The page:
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How love makes you stronger

Love makes you strong, says a new study, "Recent Decreases in Specific Interpretation Biases Predict Decreases in Neuroticism. Evidence From a Longitudinal Study With Young Adult Couples," published online April 15, 2014 in the Journal of Personality. In the study, psychologists explain how neurotic people may benefit from a romantic relationship. A long, happy relationship affects you more and for a much longer time than a short romantic relationship.

How love makes you stronger.
Anne Hart, photography.

If it's springtime or summer, and newly enamored couples seem to be everywhere, walking through the city hand in hand, floating on cloud nine. Yet a few weeks later the initial rush of romance will have dissolved and the world will not appear as rosy anymore. Nevertheless, love and romance have long lasting effects. But love can make someone blind to the red flags that arise along the way of the relationship.

Are you familiar with being loved growing up or with being abused or seeing one of your parents abused by a live-in partner or spouse, or aggressive child? Were you daddy's princess? Or did your dad say he wished he had a boy instead of a girl, that perhaps girls are 'trouble' or costly? But boys can bring home the bacon and bond (or compete) with dad? Or was mom unwilling to make any beneficial changes? Whatever what's familiar to you, psychologists found that love, or rather a romantic relationship can have a positive effect on your personality development? Would that include having a pet or only apply to a person to love?

Psychologists of the German Universities of Jena and Kassel discovered that a romantic relationship can have a positive effect on personality development in young adults in a new study,

Researchers report on this finding in the online edition of the science magazine Journal of Personality. The scientists focused on neuroticism - one of the five characteristics considered to be the basic dimensions of human personality which can be used to characterize every human being. "Neurotic people are rather anxious, insecure, and easily annoyed. They have a tendency towards depression, often show low self-esteem and tend to be generally dissatisfied with their lives," Dr. Christine Finn explains, who wrote her doctoral dissertation within the framework of the current study. "However, we were able to show that they become more stable in a love relationship, and that their personality stabilizes," the Jena psychologist says, according to the news release. How has a love relationship made you more stable regarding your personality traits, choices, or preferences?

Does a love relationship count when it's with a pet, a robot, tree, or doll, or does it have to be another human? And are love relationships stable enough to enable you to be stable over a lifetime, even if the object of your love is no longer there in person daily, for example when a love one has crossed over, but you keep the person's ashes on your desk? On the other hand, what type of relationships constitute love?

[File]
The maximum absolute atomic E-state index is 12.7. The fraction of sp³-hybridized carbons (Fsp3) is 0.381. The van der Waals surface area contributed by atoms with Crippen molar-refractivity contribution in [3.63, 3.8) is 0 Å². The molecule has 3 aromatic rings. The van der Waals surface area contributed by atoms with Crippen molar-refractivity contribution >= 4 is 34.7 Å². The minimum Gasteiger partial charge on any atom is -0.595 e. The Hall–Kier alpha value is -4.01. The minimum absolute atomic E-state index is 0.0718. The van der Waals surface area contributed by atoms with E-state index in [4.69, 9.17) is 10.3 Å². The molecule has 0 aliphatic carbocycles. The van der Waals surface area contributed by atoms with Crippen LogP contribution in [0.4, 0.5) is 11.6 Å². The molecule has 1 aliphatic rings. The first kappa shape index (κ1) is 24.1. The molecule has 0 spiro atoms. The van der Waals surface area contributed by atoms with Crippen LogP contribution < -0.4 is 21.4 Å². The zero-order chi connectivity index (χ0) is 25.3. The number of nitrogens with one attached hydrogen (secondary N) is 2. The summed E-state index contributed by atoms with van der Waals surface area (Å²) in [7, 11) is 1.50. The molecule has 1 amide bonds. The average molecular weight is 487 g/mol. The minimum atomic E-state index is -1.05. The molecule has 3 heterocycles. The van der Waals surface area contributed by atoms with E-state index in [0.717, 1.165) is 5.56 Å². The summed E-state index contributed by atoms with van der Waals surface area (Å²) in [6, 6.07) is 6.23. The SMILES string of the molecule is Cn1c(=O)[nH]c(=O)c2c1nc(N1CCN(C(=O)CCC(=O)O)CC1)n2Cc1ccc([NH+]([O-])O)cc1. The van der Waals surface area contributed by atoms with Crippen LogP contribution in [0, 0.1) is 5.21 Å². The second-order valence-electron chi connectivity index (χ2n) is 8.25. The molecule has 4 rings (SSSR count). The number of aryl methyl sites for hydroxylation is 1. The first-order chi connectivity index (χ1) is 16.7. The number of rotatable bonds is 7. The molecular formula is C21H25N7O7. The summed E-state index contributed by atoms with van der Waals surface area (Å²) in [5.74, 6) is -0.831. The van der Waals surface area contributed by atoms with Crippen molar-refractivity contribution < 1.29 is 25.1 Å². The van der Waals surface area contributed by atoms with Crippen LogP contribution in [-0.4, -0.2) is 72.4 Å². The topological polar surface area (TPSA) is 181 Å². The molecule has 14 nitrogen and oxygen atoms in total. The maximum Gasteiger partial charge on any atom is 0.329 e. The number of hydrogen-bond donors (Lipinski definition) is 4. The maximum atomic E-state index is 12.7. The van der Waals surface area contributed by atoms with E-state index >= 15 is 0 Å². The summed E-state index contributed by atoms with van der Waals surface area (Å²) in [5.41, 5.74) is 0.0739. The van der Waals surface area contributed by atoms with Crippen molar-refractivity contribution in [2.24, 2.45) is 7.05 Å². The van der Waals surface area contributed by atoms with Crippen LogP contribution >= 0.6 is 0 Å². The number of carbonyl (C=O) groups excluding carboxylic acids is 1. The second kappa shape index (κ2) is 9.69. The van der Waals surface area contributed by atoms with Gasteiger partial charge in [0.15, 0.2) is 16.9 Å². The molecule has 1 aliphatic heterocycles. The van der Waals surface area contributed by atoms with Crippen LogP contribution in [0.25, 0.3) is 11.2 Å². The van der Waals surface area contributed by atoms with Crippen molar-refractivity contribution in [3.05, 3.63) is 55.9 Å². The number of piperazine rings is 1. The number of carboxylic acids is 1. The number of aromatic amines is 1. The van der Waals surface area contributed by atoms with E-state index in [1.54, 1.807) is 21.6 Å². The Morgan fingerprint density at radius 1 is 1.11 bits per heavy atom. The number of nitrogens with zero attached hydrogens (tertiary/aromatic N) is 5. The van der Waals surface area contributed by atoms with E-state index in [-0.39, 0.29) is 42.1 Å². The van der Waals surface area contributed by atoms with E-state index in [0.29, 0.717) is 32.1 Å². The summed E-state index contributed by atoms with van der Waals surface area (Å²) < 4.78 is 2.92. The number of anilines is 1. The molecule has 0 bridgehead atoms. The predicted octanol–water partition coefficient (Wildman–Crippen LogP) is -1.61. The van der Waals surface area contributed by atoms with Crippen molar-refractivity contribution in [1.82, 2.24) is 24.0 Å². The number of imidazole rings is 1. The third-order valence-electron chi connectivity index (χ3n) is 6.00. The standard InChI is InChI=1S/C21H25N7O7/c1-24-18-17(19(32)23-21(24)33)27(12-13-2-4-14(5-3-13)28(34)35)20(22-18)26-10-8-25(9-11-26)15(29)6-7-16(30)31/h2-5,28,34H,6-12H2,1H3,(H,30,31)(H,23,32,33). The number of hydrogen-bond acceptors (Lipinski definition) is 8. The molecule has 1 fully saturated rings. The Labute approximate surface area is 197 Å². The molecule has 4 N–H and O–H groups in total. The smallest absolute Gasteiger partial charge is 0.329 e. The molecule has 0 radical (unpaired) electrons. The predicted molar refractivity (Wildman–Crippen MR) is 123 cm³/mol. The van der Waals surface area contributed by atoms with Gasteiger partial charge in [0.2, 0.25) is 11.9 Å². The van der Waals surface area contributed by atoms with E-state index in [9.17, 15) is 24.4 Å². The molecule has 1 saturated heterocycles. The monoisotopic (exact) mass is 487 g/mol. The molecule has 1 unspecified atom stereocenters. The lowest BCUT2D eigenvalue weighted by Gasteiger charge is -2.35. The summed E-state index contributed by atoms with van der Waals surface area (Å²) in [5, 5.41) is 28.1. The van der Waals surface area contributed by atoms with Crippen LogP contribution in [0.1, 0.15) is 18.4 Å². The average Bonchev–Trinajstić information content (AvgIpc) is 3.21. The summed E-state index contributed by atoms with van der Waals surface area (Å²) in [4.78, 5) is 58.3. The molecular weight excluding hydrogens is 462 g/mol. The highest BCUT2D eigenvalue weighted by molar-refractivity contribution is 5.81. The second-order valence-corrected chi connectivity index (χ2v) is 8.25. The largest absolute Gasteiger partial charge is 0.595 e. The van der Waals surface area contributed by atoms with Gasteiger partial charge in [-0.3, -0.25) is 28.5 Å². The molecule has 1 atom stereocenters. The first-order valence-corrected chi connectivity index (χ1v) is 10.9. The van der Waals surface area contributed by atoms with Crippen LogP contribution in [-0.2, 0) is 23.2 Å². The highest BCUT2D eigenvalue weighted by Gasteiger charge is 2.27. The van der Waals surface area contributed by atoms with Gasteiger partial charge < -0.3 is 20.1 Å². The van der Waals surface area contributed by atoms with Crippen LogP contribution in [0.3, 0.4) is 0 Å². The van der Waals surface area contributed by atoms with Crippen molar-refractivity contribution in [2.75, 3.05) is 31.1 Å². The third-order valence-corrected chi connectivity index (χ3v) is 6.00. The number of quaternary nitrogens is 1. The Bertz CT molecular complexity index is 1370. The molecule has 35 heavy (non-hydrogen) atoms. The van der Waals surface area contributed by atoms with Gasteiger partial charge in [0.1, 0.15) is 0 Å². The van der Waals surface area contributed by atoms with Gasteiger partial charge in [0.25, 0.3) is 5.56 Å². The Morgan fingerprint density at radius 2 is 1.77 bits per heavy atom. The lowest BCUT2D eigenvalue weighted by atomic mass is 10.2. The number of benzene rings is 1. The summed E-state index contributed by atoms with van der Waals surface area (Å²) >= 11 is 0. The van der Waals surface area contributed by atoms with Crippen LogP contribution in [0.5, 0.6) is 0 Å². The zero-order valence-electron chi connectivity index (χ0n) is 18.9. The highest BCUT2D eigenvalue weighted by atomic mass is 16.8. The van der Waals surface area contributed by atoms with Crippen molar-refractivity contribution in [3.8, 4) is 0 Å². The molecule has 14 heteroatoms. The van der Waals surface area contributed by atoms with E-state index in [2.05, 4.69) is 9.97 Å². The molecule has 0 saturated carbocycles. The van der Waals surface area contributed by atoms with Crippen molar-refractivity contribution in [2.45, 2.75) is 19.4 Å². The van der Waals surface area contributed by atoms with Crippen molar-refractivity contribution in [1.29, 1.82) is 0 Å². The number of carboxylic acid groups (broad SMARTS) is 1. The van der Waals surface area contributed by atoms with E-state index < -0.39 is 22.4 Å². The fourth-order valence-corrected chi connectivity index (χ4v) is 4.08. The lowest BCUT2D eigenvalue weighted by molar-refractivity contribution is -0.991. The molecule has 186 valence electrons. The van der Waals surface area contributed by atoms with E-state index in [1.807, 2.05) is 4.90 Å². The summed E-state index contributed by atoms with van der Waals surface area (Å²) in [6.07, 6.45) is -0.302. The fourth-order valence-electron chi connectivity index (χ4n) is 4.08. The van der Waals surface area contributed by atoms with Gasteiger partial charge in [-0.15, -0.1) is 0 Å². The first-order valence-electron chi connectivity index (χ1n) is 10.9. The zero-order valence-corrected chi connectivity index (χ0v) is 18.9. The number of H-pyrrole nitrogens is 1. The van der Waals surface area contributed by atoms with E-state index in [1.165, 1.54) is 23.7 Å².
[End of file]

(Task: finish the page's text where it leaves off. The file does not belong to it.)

Can romance be experienced vicariously, as in reading or creative hobbies, for example by the isolated elderly, when friendships are platonic or difficult to find...for example, older adults in living situations where they are rarely or never visited by others they knew many years ago? The study focused on couples under the age of 30, actually ages 18 to 30, the years when most people are likely to form romantic relationships.

245 couples in the age group 18 to 30 years interviewed

The scientists have accompanied 245 couples in the age group 18 to 30 years for nine months and interviewed them individually every three months. Using a questionnaire the scientists analyzed the degrees of neuroticism as well as relationship satisfaction. Moreover, the study participants had to evaluate fictitious everyday life situations and their possible significance for their own partnership. "This part was crucial, because neurotic people process influences from the outside world differently," Finn explains, according to the news release. For instance, they react more strongly to negative stimuli and have a tendency to interpret ambiguous situations negatively instead of positively or neutrally.

The scientists found that this tendency gradually decreases over time when being in a romantic relationship. On the one hand, the partners support each other, according to Christine Finn. On the other hand, the cognitive level, i.e. the world of inner thought of an individual, plays a crucial role: "The positive experiences and emotions gained by having a partner change the personality - not directly but indirectly - as at the same time the thought structures and the perception of presumably negative situations change," Finn emphasizes, according to a May 9, 2014 news release, "Love makes you strong." To put it more simply: Love helps us to tackle life with more confidence instead of seeing things pessimistically right away.

"Young adults entering a relationship can only win"

The scientists were able to observe this effect in men as well as women. "Of course everyone reacts differently and a long, happy relationship has a stronger effect than a short one," Professor Dr. Franz J. Neyer says, according to the news release. He is the co-author of the new publication and chair of Differential Psychology of the Jena University. "But generally we can say: young adults entering a relationship can only win."

For Christine Finn the results contain yet another positive message - not only for people with neurotic tendencies but also for those who suffer from depression or anxiety disorders: "It is difficult to reform a whole personality but our study confirms: Negative thinking can be unlearned." Authors of the study are Finn, C., Mitte, K. and Neyer, F.J.

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